Differences Between EMT and AEMT

If you’re exploring the field of emergency medical services (EMS), you’re likely hearing terms like ‘EMT’ and ‘AEMT’ and wondering what the difference is. One role has more advanced training and skills that make a difference during an emergency response.

EMT stands for ’emergency medical technician,’ these professionals provide essential life support and emergency medical services to patients during emergencies. EMTs are also responsible for transporting patients to their next point of medical care.

But what is an AEMT? AEMT stands for ‘advanced emergency medical technician.’ While AEMTs share many of the same responsibilities as EMTs, they have more advanced training and skills to perform more extensive or more complicated medical interventions, including advanced airway respiration, emergency intraosseous access, and more.

The training for an AEMT is more extensive, as well. While there are advanced EMT courses available online, every course will require either a skills week or clinical rotation where you will apply what you’ve learned in simulated scenarios or shadow professionals in the field.

What Does an EMT Do?

EMTs generally provide first aid, basic life support (BLS), and more advanced monitoring of a patient’s condition than your average Red Cross First Aid certification holder. They typically drive the ambulance, stabilize and transport patients, and provide non-invasive interventions according to their assessment findings.

If you want to drive an ambulance, the EMT certification is the minimum licensure level for personnel transporting patients in ambulances. However, their certification provides a very limited scope to the type of care they can provide patients. 

EMTs may only use basic skills that can be safely performed in an out-of-hospital setting. This means they do not use advanced equipment and do not have the ability to administer drugs to patients.

What Does an AEMT Do?

AEMTs can perform all of the same essential functions of an EMT but are trained and authorized to provide a higher level of care or specialized medical interventions, including:

  • Intravenous access: This includes using certain medications, such as Dextrose or utilizing an intramuscular injection, such as Glucagon.
  • Advanced airway support: AEMTs can use an i-gel or a laryngeal tube for airway management.
  • Intraosseous access: Also called ‘IO access,’ AEMTs can use medical devices that penetrate through the patient’s bone to administer emergency medication directly into the bone marrow.

That list is just the tip of the iceberg. AEMT is the minimum required licensure to provide patients with limited advanced emergency medical care. This can happen either on the scene or during the emergency transport.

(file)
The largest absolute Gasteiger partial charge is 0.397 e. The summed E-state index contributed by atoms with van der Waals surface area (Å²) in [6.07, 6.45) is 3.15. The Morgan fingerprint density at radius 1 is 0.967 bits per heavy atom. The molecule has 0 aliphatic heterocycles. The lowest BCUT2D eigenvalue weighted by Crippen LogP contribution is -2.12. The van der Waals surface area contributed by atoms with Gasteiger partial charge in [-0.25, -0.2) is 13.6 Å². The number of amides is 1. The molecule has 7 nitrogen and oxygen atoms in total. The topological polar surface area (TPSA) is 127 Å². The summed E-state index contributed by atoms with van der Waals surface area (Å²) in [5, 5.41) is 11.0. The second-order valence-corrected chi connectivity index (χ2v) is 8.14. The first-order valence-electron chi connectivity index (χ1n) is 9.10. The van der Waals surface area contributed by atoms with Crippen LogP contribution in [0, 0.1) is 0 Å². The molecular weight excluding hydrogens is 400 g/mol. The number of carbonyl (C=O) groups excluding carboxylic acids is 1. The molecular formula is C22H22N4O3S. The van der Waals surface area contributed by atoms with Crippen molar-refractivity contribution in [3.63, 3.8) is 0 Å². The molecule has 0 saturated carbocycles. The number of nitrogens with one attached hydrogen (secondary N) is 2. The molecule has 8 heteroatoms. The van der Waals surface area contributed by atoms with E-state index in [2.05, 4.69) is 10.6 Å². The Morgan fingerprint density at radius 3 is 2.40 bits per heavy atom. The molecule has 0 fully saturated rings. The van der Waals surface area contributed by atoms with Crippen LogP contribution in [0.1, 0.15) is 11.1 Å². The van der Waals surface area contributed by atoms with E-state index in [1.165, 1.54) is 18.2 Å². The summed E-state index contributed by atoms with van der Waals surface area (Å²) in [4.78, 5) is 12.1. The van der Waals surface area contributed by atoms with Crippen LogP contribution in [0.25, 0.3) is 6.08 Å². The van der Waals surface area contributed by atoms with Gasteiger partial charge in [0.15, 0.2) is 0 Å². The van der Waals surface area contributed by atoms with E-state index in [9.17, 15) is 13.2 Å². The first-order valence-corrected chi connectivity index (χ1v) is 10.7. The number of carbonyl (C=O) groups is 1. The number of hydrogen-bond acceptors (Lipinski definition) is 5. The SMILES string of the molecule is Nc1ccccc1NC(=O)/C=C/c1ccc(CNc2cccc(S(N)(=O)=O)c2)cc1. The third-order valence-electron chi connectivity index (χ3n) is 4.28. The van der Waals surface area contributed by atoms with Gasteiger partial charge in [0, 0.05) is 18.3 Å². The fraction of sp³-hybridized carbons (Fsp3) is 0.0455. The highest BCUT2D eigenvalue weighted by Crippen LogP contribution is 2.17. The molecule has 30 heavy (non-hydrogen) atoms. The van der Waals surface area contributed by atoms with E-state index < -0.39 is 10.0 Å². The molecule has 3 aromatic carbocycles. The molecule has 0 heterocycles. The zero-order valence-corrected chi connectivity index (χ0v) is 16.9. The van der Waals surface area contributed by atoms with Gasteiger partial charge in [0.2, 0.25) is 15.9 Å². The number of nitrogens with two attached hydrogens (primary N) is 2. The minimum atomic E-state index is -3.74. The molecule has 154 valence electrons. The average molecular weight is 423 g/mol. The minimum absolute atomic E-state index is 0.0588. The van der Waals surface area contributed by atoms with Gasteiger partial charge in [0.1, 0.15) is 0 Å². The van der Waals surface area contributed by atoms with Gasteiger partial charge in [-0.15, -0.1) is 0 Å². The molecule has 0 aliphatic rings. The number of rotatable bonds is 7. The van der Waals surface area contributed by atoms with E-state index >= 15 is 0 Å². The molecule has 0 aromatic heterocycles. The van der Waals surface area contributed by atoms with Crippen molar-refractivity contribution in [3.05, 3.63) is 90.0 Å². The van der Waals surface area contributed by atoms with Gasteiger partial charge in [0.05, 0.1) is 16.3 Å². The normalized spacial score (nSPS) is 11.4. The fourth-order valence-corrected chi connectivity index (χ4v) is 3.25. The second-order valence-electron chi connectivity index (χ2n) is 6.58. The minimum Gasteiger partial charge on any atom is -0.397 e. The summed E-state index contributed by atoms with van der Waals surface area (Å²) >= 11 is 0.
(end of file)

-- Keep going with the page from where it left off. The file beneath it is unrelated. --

Is There a Difference in Certification?

The course material and certification requirements also differ because EMTs and AEMTs have different requirements for their jobs and expertise. What is AEMT certification? AEMT certification shares many of the same requirements as EMT certification, such as:

  • Applicants must be eighteen years old or older.
  • Applicants must have earned a high school diploma, GED, or other educational equivalent.
  • Applicants must complete a course for their respective EMS track that is accredited by the National Registry of Emergency Medical Technicians (NREMT).
  • Applicants must pass the NREMT cognitive (knowledge) and state psychomotor (skills) exams.

AEMTs typically must complete a clinical rotation or hands-on simulation learning during their course. Some topics that AEMTs must exhibit competency in include:

  • Patient assessment for trauma and medical assessments
  • Ventilatory management 
  • Pediatric intraosseous infusion
  • IV and medication skills
  • Cardiac arrest management, including operating an AED

The AEMT exam will cover all the content areas listed above, as well as EMS operations, obstetrics, resuscitation, and more.

How to Prepare for the AEMT Exams

According to the NREMT’s website, only about 65% of AEMT exam test-takers pass on the first try. Chances are, you’re an EMT already working and wanting to level up in your career, or you’re juggling other obligations with your AEMT coursework. 

Many courses move through content quickly or use complicated terminology that can fly over your head–but these obstacles don’t mean you’re guaranteed to fail.

That’s why we’ve cultivated the ultimate study and career guide for EMS professionals: the Video Vault. With the Video Vault, you have lifetime access to more than 480 learning and study materials, including videos, audio files, NREMT practice questions, worksheets, and drug cards. If you’re ready to earn your AEMT or EMT certification, the Video Vault is the tool you need to get there!

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